It's a common question when the real estate market is shaky: "How long after foreclosure can I purchase a home?" The answer is a not-so definitive "It depends."
Foreclosure and Credit
Defaulting on any loan can have a huge impact on your credit score, but defaulting on a home loan presents even more limitations when you are ready to start borrowing again. Most mortgage lenders are apprehensive about approving mortgage loan applications for people with foreclosures on their credit histories, especially when the foreclosure is relatively recent.
After all, a foreclosure basically tells lenders that you have a history of promising to repay a large debt and then walking away. Regardless of the circumstances surrounding your foreclosure, it is highly unlikely that you will be able to get approved for a home loan at any interest rate for the first few years after the foreclosure.
In some instances, you will have to wait seven years before you will be able to get approved for a mortgage loan after experiencing a foreclosure. The reason for this seven year waiting period is due to mortgage loan approval guidelines set by Fannie Mae. Many lenders adhere to Fannie Mae standards because the lenders want to opportunity to eventually bundle several mortgages together and sell them to Fannie Mae, but if a loan does not conform to Fannie Mae standards then it is not eligible to be packaged and sold.
Fannie Mae standards state that homeowners who encounter foreclosure are not eligible for mortgage loan approval for a period of five to seven years. The time a person must wait to apply for a mortgage loan may be lessened to a minimum of three years when the foreclosure was a result of certain circumstances that are deemed by Fannie Mae to be beyond the homeowner's control. Such instances include the death of one of the homeowners or a job transfer that forces the homeowner to move and go into foreclosure after the home does not sell within a reasonable amount of time. These circumstances must be documented and approved by Fannie Mae, and not all circumstances beyond homeowners' control are covered.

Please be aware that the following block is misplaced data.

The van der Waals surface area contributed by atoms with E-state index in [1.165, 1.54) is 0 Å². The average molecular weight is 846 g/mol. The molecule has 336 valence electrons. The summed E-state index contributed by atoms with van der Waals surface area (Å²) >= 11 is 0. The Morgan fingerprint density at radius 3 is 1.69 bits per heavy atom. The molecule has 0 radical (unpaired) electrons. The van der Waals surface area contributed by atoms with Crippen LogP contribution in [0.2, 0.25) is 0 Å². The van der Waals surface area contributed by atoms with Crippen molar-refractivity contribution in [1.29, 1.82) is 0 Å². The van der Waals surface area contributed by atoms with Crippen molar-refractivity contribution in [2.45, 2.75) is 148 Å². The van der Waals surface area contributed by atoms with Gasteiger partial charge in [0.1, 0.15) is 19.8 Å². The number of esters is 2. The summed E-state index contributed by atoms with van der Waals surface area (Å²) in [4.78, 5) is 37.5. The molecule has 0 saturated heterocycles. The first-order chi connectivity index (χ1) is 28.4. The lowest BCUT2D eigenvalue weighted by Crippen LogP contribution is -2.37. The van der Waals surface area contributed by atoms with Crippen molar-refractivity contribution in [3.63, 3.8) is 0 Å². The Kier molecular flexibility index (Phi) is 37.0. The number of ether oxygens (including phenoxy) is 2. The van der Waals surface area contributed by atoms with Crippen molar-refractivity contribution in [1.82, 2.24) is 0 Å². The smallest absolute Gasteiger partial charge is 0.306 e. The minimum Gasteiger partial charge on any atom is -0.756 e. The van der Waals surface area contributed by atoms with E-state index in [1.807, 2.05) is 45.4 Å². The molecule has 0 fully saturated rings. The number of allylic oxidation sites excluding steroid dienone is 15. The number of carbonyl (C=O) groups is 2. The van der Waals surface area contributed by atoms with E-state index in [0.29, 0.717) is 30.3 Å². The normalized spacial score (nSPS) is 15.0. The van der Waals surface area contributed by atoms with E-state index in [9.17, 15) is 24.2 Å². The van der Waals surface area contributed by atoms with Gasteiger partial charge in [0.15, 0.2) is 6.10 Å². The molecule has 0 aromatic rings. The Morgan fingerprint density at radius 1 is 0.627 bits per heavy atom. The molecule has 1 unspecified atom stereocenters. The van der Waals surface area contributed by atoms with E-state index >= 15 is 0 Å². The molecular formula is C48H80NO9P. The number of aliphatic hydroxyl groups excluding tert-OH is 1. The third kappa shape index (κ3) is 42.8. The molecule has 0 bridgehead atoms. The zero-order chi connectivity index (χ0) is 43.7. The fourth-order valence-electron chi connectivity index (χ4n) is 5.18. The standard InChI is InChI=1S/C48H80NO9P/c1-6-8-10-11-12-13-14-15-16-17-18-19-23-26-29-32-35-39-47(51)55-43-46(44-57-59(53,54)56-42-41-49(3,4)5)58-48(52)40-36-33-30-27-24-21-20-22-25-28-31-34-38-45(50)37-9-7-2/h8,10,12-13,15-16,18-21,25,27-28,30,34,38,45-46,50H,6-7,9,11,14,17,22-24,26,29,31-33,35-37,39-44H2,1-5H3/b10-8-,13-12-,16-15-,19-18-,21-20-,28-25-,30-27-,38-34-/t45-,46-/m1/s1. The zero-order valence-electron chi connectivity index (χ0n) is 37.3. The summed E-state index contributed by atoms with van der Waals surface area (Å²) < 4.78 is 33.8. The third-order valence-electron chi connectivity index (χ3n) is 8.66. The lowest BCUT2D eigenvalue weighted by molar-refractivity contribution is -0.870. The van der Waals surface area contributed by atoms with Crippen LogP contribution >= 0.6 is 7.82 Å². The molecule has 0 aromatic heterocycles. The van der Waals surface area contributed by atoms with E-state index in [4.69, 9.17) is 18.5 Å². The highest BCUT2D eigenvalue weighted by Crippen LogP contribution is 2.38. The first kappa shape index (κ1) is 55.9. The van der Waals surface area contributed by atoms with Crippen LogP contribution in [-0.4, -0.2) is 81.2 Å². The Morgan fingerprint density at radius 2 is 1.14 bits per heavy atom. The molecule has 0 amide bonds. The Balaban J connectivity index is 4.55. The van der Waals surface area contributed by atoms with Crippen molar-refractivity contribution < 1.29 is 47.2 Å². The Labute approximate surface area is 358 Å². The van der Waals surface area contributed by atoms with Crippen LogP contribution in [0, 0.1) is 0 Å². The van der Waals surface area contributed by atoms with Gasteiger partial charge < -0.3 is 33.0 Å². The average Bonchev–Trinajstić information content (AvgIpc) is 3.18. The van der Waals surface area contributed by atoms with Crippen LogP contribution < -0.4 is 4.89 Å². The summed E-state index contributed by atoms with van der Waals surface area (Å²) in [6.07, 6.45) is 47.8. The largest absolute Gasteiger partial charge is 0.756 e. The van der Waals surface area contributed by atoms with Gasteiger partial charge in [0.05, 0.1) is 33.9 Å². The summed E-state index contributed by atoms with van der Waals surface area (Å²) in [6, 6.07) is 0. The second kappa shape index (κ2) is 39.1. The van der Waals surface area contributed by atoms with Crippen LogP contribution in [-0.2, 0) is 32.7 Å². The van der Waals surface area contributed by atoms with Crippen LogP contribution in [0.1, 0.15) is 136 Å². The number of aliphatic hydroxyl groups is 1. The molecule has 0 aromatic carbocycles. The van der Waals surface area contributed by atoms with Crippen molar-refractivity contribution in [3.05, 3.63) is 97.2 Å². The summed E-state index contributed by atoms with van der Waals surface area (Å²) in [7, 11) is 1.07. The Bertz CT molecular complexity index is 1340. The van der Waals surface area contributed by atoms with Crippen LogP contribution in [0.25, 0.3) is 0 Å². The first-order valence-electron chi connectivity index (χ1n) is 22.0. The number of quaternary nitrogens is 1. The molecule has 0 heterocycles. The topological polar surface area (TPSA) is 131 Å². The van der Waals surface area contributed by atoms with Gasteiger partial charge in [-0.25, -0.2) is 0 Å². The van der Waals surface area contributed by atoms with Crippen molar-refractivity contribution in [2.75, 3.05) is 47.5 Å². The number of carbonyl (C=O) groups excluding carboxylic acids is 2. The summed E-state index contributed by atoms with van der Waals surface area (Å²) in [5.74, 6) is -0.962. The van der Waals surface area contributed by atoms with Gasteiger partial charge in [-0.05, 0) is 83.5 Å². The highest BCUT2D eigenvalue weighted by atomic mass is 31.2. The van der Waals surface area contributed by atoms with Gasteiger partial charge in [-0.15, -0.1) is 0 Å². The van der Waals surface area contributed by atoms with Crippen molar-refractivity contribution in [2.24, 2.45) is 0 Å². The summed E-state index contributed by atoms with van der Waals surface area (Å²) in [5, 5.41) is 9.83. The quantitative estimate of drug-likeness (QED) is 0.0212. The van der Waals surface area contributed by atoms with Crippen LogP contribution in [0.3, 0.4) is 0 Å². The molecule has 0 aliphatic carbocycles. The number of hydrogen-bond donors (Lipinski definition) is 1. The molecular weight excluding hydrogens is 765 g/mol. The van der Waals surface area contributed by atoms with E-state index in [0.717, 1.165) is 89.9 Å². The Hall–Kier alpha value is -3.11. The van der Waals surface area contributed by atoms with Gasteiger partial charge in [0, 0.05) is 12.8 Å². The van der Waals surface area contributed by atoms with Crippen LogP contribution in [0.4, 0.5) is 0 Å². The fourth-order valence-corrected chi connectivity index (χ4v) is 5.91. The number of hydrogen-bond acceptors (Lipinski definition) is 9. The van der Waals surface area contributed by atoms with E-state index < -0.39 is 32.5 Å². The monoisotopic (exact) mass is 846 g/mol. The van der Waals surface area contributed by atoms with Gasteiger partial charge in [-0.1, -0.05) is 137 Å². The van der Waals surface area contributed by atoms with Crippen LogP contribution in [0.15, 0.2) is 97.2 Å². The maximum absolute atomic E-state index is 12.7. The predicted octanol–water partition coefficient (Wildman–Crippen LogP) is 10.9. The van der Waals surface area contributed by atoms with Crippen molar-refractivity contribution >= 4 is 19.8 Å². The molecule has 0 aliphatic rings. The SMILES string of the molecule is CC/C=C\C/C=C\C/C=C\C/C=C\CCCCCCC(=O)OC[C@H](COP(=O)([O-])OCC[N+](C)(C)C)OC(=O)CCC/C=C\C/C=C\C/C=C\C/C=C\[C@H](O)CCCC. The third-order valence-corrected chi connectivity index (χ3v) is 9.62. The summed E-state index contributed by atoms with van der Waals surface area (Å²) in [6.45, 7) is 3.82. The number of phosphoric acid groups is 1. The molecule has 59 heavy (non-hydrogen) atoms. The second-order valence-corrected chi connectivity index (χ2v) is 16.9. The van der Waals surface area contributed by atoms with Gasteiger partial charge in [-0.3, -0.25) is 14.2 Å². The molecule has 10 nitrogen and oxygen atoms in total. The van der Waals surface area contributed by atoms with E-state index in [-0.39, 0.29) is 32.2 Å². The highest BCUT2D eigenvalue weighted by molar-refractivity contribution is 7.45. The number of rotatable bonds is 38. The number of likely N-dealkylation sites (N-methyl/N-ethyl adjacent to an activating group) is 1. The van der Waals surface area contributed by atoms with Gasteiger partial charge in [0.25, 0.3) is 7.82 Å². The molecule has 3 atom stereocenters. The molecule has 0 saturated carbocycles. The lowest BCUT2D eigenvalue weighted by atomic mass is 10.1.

Different Foreclosure Types
Homeowners lose their homes in ways other than regular foreclosures. For example, a short sale or a deed-in-lieu of foreclosure -which are both methods used to release homeowners from their mortgage obligation- also come with restrictions on how quickly a person can obtain another mortgage loan. Again, certain circumstances may lessen the amount of time potential borrowers must wait to obtain a new mortgage, but generally, people in this situation will find themselves unable to obtain a new mortgage loan anywhere from two to seven years.
Exceptions to How Long After Foreclosure Can I Purchase a Home
Lenders that do not adhere to Fannie Mae standards may be willing to accept and approve a mortgage loan application from someone who experienced a foreclosure in the somewhat recent past. Look to subprime lenders offering mortgage loan products that cater to people with credit problems including foreclosures.
Do not be surprised if your mortgage loan application is denied by more than one lender before you find one to approve you. You may want to consider utilizing the services of a mortgage broker specializing in subprime mortgage loans in order to increase your chances of getting approved.
Increase Your Chances
Taking steps to increase your credit score may increase your odds of eventually getting approved for a mortgage loan when you are eligible to apply. A substantial down payment may also increase your odds. Although these steps may increase your chances of someday getting approved, be prepared to explain the circumstances surrounding your foreclosure to your potential lender.
Above all, make sure you are financially prepared before getting back into a homeowner situation after a foreclosure. Whether or not you can afford a new loan is just as important as the question of "how long after foreclosure can I purchase a home?"